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A survey of motivation in property management.

A Survey of Motivation in Property Management

Job satisfaction has been defined as the difference between what an individual wants and what he or she perceives is received. The more wants exceed what received, the greater will be the dissatisfaction.

In 1961, Lyman Porter conducted a national study on job satisfaction directed at managers in a variety of occupations. The questionnaire used by Porter was based on Maslow's theory of In the questionaire, each manager was asked how much of a given outcome there should be in his or her job and how much of this given outcome there actually was in the job. The discrepancies in the answers were considered to be a measure of satisfaction. Porter then developed a scale for measuring the levels of satisfaction.

I conducted a survey of three real estate firms based on Porter's questionaire as part of an internal review of our firm. Let me emphasize that the survey was not meant to be formal research and that the general results are not necessarily true for all real estate firms. At the same time, it does give managers some points to consider in assessing the motivation and attitude of their employees and may encourage other managers to conduct their own internal reviews.

The firms surveyed

The first firm surveyed was located in Connecticut and operated by two active partners. It was a full-service real estate company, engaged in both residential and commercial brokerage, but with an emphasis on property management. At the time of the survey, the firm managed 800 apartments and small office and strip center properties in Connecticut and Massachusetts. It employed 20 people, ranging from office personnel and real estate sales agents to janitorial staff.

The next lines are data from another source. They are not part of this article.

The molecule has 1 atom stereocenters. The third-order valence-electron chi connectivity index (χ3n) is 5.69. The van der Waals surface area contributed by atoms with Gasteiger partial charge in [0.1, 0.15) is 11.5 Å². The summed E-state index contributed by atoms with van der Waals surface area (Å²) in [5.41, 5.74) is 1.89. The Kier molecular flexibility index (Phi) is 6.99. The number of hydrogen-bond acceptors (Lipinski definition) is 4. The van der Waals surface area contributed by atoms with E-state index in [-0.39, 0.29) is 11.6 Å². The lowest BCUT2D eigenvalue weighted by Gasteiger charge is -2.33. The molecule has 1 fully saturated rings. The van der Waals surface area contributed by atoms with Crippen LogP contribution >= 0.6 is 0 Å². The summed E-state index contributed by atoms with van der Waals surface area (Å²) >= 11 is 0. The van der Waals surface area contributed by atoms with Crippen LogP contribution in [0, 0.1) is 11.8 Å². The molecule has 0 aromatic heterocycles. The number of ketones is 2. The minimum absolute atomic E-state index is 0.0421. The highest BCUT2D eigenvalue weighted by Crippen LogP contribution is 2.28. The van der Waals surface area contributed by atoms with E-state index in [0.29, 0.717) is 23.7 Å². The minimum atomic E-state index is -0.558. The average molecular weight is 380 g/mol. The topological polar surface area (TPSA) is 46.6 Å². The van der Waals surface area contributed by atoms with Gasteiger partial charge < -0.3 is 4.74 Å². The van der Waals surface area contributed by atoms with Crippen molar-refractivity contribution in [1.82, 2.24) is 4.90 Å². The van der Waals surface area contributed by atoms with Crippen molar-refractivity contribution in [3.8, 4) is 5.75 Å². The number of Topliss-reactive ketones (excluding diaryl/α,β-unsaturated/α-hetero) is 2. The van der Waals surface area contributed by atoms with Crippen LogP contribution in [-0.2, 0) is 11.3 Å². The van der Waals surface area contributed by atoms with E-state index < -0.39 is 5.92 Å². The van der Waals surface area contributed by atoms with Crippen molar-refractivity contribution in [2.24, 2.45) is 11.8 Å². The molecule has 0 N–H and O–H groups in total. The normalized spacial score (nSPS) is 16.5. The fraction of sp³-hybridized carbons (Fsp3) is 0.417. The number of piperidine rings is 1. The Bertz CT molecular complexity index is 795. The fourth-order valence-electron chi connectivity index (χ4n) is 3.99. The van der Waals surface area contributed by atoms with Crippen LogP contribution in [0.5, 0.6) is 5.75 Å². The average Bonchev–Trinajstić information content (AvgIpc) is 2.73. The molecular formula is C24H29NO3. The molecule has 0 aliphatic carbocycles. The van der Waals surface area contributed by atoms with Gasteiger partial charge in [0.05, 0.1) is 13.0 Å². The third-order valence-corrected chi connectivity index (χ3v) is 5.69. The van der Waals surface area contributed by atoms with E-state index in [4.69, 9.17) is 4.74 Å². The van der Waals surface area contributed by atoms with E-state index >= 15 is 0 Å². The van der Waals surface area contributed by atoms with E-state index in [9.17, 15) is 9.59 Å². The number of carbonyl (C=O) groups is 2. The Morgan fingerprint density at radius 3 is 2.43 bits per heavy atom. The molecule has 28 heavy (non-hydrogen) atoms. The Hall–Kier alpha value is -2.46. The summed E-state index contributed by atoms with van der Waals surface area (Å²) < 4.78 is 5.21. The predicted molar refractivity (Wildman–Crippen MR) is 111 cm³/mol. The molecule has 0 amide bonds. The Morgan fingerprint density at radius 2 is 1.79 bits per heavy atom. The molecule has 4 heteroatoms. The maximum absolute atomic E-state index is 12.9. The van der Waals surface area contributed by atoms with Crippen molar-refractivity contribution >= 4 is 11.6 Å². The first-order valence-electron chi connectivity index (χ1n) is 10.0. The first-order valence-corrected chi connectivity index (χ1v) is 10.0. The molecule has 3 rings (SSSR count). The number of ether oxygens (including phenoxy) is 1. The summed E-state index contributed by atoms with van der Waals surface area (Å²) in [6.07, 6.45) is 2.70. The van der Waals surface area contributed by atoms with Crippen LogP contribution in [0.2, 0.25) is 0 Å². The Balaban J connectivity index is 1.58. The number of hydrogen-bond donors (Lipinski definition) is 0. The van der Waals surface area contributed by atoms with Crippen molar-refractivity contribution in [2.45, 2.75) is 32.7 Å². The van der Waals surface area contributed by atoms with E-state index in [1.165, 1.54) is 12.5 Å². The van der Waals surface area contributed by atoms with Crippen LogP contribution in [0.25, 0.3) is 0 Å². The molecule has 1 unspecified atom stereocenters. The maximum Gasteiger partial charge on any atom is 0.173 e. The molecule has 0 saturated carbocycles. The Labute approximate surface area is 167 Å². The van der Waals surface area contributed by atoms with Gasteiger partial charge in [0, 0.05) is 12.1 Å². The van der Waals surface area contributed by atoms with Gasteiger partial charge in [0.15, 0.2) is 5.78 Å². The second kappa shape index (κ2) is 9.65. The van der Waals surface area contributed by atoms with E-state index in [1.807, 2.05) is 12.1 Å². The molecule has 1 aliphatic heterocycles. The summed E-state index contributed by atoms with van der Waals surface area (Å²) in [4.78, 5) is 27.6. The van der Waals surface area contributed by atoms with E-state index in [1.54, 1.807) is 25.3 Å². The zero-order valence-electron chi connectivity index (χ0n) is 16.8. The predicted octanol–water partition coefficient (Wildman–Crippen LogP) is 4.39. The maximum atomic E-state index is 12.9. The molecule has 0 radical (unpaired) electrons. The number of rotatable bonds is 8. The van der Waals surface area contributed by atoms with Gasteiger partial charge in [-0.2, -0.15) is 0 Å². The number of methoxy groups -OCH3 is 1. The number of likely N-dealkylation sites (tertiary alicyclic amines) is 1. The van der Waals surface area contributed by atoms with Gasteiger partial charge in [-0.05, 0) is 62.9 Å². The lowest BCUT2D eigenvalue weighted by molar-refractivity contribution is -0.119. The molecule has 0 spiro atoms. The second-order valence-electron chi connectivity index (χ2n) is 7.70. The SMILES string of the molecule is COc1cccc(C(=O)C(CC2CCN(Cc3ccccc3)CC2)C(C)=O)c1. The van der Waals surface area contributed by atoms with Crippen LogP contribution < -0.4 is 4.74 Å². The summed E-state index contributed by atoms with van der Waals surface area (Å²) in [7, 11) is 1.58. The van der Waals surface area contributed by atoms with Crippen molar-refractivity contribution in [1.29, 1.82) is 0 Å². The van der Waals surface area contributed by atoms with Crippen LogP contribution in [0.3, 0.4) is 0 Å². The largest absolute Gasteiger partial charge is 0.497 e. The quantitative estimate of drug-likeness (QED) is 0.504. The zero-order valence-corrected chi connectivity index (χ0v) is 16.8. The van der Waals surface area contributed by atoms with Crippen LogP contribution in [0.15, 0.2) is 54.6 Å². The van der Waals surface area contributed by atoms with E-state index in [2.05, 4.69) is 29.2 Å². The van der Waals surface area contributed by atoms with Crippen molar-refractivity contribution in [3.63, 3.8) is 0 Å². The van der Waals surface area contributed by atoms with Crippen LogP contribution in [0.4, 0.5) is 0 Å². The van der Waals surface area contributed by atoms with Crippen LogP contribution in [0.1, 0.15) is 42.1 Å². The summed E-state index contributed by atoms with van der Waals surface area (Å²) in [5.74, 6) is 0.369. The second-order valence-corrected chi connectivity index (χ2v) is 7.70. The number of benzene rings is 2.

The second firm was located in Arizona and operated primarily as a property management company specializing in syndication of real properties in Arizona and Nevada. The firm had developed individual, mobile management crews that were sent to various problem properties. In essence, miniature management companies were transplanted and established at these properties. Structurally, this technique led to a decentralization of management responsibilities and decision making. The firm employed 25 people.

The third firm was located in Nevada and was primarily engaged in residential and commercial brokerage. This firm was owned by a larger corporation, which owned other real estate companies throughout the country. The company employed 60 sales agents working in various decentralized branch offices. This firm was included in the survey to compare its reactions with those of property management firm employees.

The questionaire

The questionnaire consisted of 13 statements about the employees's job. Each statement contained one of the five need levels included in Maslow's hierarchy - security, social, esteem, autonomy, and self-actualization. For example, one statement was "the opportunity for independent thought and action in my position."

Each statement was followed by the same three questions, asking the employee to rate the characteristics in the statement in reference to his or her job:

* How much is there now? * How much should there be? * How important is this to me? Ratings were done on a scale of 1 through 7, with 7 representing the maximum.

In each firm, employees were given the option to participate or not in the survey. They were asked to complete the questionaire in private and not discuss their responses with others. Surveys were conducted anonymously. The two real estate management firms obtained a 100-percent response from their employees; the third firm had only 30-percent participation.